In the seminal 2000s movie “The Matrix”, after Keanu Reeves’s character Neo is taken out from the computer simulation that he unknowingly was trapped in, Neo has trouble comprehending that all his life he failed to notice the artificial nature of his reality. Real is real. Fake is fake. The status of reality is axiomatic. So why is it that even when Morpheus, played by Laurence Fishbourne, is explicitly telling him that the chair in front of him is really a byproduct of a computer program, he cannot discern the difference? It is at this point in the movie in order to soothe Neo’s chaotic mind Morpheus makes the following claim:
What is real? How do you define ‘real’? If you are talking about what you can feel, what you can smell, what you can taste and see, then ‘real’ is simply electrical signals interpreted by your brain.
Simple and to the point. What we call “real” in our day to day lives is really our perception of reality. This perception of reality is contingent on the kind of sense organs we have. If we had sense organs of a mosquito, for example, then our reality would be different from what we currently call reality as humans. How reality is like independent of our perception, no one knows.
And when I say no one knows, it truly is the case that no one knows. This serious epistemological question of nature of reality that was raised by Matrix has been pondered by Philosophers all over the world for thousands of years and no one as of yet has been able to successfully tackle it. The “best” answer provided so far has been that although we don’t know what reality is like independent of our sense perceptions, we all can take solace in the fact that as humans we all reside in the same perceptual reality. A chair for human 1 is a chair for human 2, 3, 4, … n. Still, the qualification of “best” is worth keeping in mind as this answer doesn’t work for people suffering from schizophrenia who hear noises that aren’t there, people suffering from bipolar disorder who see stuff that doesn’t exist, people suffering from clinical depression who see the world more gloomy than it really is (?) and so on.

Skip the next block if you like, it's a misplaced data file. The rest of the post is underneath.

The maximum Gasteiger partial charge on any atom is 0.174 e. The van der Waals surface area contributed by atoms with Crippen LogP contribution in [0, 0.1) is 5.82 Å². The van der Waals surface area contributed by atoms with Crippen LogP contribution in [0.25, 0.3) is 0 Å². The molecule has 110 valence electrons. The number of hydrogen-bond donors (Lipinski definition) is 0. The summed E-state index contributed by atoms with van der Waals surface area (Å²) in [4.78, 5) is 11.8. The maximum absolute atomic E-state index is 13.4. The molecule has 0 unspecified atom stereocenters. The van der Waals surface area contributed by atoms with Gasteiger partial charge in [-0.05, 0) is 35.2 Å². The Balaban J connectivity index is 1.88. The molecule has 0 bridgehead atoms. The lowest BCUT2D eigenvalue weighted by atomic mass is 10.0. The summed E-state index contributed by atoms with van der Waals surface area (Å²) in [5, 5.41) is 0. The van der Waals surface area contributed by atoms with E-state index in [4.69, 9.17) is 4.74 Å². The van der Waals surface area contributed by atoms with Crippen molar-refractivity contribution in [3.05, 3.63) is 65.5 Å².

As evident above, the idea of humans all existing in same perceptual reality is not applicable to people who deviate from the perceptual norm, aka the crazies. But then what is this “perceptual norm”, one might ask. It is here where late 20th and early 21st century psychological studies have done such a good job displaying that the “perceptual norm” is actually a continuum of behavior and a recent study by Pettit and Sivanathan (2012), researchers at New York University and London Business School, UK, goes as far as to show that people in a state of high status hear applause louder and perceive facial expressions in reactions to their performances as more favorable.
The experimental methodology that yielded Pettit and Sivanathan’s (2012) astounding results is fairly straightforward. For hearing experiment, 86 participants with mean age of 21 were randomly assigned to high-status, low-status, and control conditions. Each participant was asked to type 4 -5 sentences about a topic on a computer which then, they were told, would be projected onto a screen in a different room filled with audiences. These audience members would then judge the content of the written sentences by applauding or booing at various levels. The writing topic for participants in high/low status condition was to describe what happened and how they felt in a situation where they had a lot/no prestige, respected/not-respected, and admired/not-admired in front of others. The writing topic for participants in the control condition was to write about their activities on a typical day.
After submitting their written material each participant reported on a separate page how they felt on a scale of 1 to 7 their sense of self respect, prestige, and status. All participants also filled out measures of various emotions and a self-esteem scale. Finally, the participants were informed to wear headphones so that they could hear the audiences’ reaction to their written response for 5 seconds. All participants heard the same level of applause. After doing some filler items the participants were asked to once again wear headphones in order to hear ambient noise for 5 seconds from the same audience classroom. The study concluded with participants reporting the volume of applause and the ambient noise that they had heard.